As countless reports & news broadcast keep reminding us day after day; the threat from the climate crisis is increasingly part of our everyday lives – and it’s going to get worse. This is confirmed again by the most recent report from the Intergovernmental Panel on Climate Change (IPCC). Efforts aren’t enough as you can see:

Decades of inaction by governments & corporations alike will bring episodes of extreme weather events & a temperature rise of at least 1.5°C. This will affect us all Berliners.

Hearing this continuously is honestly pretty demoralizing, but if you are reading those lines, you probably want to do your part too.

Where to start though?

There are some many aspects involved & it’s difficult to sort priorities & possible changes to do right here, right now. It often leaves us clueless on practical steps available in our immediate area: Berlin. What follows is a list of recommendations, resources & local solutions to global problems.

Disclaimer: please read this post with the best of intentions in mind. I’m not shaming or blaming. We are all on a journey towards a destination. There is enough climate-related anxiety as it is.

Harvesting plants, raising animals, processing, packaging & shipping food across the world leaves a big mark. The world’s food system is responsible for about one-quarter of the planet-warming greenhouse gases that humans generate each year.

It’s one of the easiest changes to make because only your choice is involved. It’s also one of the hardest choices because we are what we eat. There is no pressure to go vegan. Giving up meat and/or dairy on most days already makes a big impact.

Source: NY Times

Berlin is well-know for being at the forefront of plant-based diets/lifestyles in Germany. There is a plethora of stores, restaurants & cafes catering to vegans & vegetarian people.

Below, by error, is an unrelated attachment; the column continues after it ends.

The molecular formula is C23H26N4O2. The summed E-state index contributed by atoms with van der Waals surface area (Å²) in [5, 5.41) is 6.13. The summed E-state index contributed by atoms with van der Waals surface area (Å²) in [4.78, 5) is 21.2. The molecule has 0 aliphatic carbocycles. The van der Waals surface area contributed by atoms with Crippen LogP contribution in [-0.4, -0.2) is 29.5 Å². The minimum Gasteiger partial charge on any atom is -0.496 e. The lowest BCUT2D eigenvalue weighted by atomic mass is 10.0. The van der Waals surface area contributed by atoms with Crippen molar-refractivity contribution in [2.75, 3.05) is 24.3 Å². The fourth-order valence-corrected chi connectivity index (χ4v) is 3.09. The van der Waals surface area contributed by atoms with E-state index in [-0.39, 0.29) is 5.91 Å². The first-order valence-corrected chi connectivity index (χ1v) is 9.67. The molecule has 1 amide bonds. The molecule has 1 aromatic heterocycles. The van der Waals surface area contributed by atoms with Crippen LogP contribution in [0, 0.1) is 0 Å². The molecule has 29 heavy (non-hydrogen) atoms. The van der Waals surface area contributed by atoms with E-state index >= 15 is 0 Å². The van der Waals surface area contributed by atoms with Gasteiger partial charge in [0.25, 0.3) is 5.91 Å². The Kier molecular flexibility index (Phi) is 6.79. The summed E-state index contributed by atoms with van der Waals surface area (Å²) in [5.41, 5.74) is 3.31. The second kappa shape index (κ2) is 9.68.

Adding vegan & veggie dishes to your repertoire

Dining out is easy though, changing diet at home is tougher. Start by learning a set of 5 easy recipes that you like and can do often. If you need help, consider those resources

Lower your impact when going grocery shopping

Sourcing your groceries in a low-impactful way is equally hard in the land of cheap-at-all-cost Lidl/Aldi. German people don’t like to spend much money on food, resulting lower quality products with greater impact on the environment. Look I get it, you may not have the means to go all-in on the from-farmer-to-consumer-organic model (I still shop at Lidl regularly). Here are some ways you can save money & avoid waste.

  • Consider joining Foodsharing: A food giveaway platform that allows individuals, supermarkets, bakeries, restaurants, farmers, retailers, clubs, etc. to offer and pick up food for free. Not only can you collect food from businesses, but you can also organize exchanges with people in your area. This spares a lot of waste & related emissions.
  • Consider using TooGoodToGo: This app allows supermarkets, bakeries & restaurants to list unsold items towards the end of the day. They are then sold through a big discount via the app. Super intuitive & super easy.
  • Consider shopping at surplus online shops: those shops buy “rejected” food products from distributors because of overproduction, misprints or wrong packaging, wrong seasonality, short or partly exceeded best before date. They then sell it at a discount online.

If you are ready to spend more in exchange for better social-environmental outcomes, you also have the following options:

  • Consider zero-packaging/zero-waste supermarkets: Bring your jars, bags & containers & shop local seasonal products.
  • Consider local farmers markets too.
  • Consider weekly/bi-weekly crate of veggies/fruits from a local farm: Direct-to-consumer, fresh from the farm in Berlin or Brandenburg. You know it’s seasonal, and it doesn’t travel half of the world. It’s also less packaging because it doesn’t need to survive weeks on a boat. That’s a challenge too because you need to be able to handle new ingredients & recipes.